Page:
Preserving Your Family History Documents

Memories Worth Saving!

Family History Documents

     Trying to find ways to preserving your family history documents can seem, at times, daunting. Do you keep a paper file system and numerous file cabinets around the room, or do you go digital? There are still a variety of paper organizational systems out there to explore. With the "Digital Age" well upon us however, keeping paper records just seems foreign to me. If I tried to keep a paper based file system to store all the documents and photos I have, my office area would look just like that in the photo to the right.

Below is a list of Pros/Cons for each:

Paper File Systems

  • Some of us in the "older" generation love to have things on paper that we can hold.
  • As the document collection continues, we end buying yet another file cabinet to store them in.
  • Unless the file system is forever meticulously kept up to date, trying to find specific document can become a problem.
  • The documents pretty much stay stuck in a home office in file cabinets and are not seen or shared with other extended family members.
  • You may know what you have, but others will not know what documents you have. For example, you may have a birth certificate on a great grandfather, perhaps purchased. Another person, researching that same person, may go to great lengths and probably some money invested in getting the same document.
  • Paper documents are not easily shareable without a scanner or copier to use.
  • Can you imagine what will probably happen with all your paper files when you are no longer around? We often found boxes of family history photos, documents, books, and such dropped off at our local FamilySearch Center because family didn't want them. It is also NOT uncommon to see those boxes out on the curb waiting for the sanitation department folks to pick them up.

Digital File Systems

  • Creating digital documents does require some digital equipment, like a scanner for example. However, SmartPhones now have good cameras and apps that can create photos or PDF type images so easily.
  • Digital file systems allow for easy searching of files where filenames have good descriptions in them.
  • Adding "Metadata" to the file increases the searchability significantly allowing a search of many thousands of digital documents to occur in seconds.
  • Using "Shared Folders" in Cloud Drives makes it easy to share files with others and to collaborate. Sharing a folder does not mean that the other person(s) can modify or delete your files. You set the conditions of a shared folder.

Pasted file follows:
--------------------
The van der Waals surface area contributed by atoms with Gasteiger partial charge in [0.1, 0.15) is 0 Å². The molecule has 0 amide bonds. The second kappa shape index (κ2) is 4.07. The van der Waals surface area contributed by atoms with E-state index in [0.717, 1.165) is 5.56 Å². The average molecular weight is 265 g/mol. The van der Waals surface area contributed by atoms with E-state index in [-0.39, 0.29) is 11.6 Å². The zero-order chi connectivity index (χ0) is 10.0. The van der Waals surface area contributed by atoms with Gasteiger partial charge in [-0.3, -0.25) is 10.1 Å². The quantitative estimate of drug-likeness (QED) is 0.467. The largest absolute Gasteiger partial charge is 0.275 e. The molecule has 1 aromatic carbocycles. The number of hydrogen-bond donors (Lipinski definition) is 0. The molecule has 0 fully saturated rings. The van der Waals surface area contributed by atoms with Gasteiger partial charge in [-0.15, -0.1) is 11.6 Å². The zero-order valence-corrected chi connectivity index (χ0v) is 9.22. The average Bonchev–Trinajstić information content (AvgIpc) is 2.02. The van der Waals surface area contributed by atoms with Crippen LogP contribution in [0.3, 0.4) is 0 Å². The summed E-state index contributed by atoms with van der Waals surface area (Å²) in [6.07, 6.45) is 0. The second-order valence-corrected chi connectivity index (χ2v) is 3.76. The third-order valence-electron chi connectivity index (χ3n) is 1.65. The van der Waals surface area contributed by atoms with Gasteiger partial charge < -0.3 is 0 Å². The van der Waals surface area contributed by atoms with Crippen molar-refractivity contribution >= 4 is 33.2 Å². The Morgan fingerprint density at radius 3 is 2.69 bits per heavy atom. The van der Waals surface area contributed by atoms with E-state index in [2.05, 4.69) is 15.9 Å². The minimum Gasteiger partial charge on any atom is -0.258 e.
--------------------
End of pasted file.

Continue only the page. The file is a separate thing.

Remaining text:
• Having digital files does increase work load a bit, as you figure out how to safely backup your hard drive filled with documents. You will want to make frequent backups or copies onto multiple drives and with at least one copy "off site" (in the cloud or at a family member's home or such). See the webpage on backing up your files.
  • A folder management system can be very much the same as a paper one, but can be easily modified, folders renamed or added to, or split, moved, and such.
  • Oh, I forgot to mention that you can now pass on all those file cabinets you have collected and enjoy a more spacious office area.

What Things Are Helpful to Know With Digital Documents?


     You will have to learn how to best control the lighting on the document and also how to not skew (tilt) your phone or your document will be skewed in appearance. A lightbox is helpful for these issues. Also, good software like a PDF scanner app is needed. I use Scanner Pro (by Readdle) which allows me to scan multiple pages into a single PDF, and also to scan books.


     A flatbed is probably the most practical to own, albeit slow if you are wanting to scan a multiple page document, which will then require a program to assemble all the scanned pages into a single PDF. Flatbeds are great for fragile paper documents, photos, single page documents and such. There are a variety of ways to take those single pages scanned from a history document let's say, and pull them all together into a SINGLE PDF file. Most any PDF app can do this easily. Using Microsoft Word to create a PDF files is another way. There are also online services that will combine a group of scanned "jpegs" and assemble them into a single PDF as well.

     Rapid scanners can take a stack of pages, such as with a history, and scan front and back in a very quick manner and then assemble them to a single PDF file. They are a bit more costly however.

Paper or Digital Files?

     You may find that your paper organization system works well, so you just need to begin to re-create your computer folders in the same way. Digital files have to be named and there are a variety of systems promoted online. I prefer shorter names than used in many of the systems I have explored. Don't forget that you can also use "tags" and Keywords to help make your documents easily searchable. This is a great way to implement into your file system.

     Finding an organizational system for your family history documents is an important process to master. There's nothing more frustrating than to know that you have that birth certificate "somewhere" but can't find it.

    Storing them on a computer in a disorganized fashion can also create a frustrating situation when you can not find them. I have frequently seen extensive disorganization of files with patrons that I have worked with. Files were so scattered across their hard drives and without specific filenames. There was no way anyone could find them except to go through all the folders on their drives. In addition, how can you make good backups of your files if you do not know where they are? Explore some options by clicking on the links below.

Family History Education Website Links

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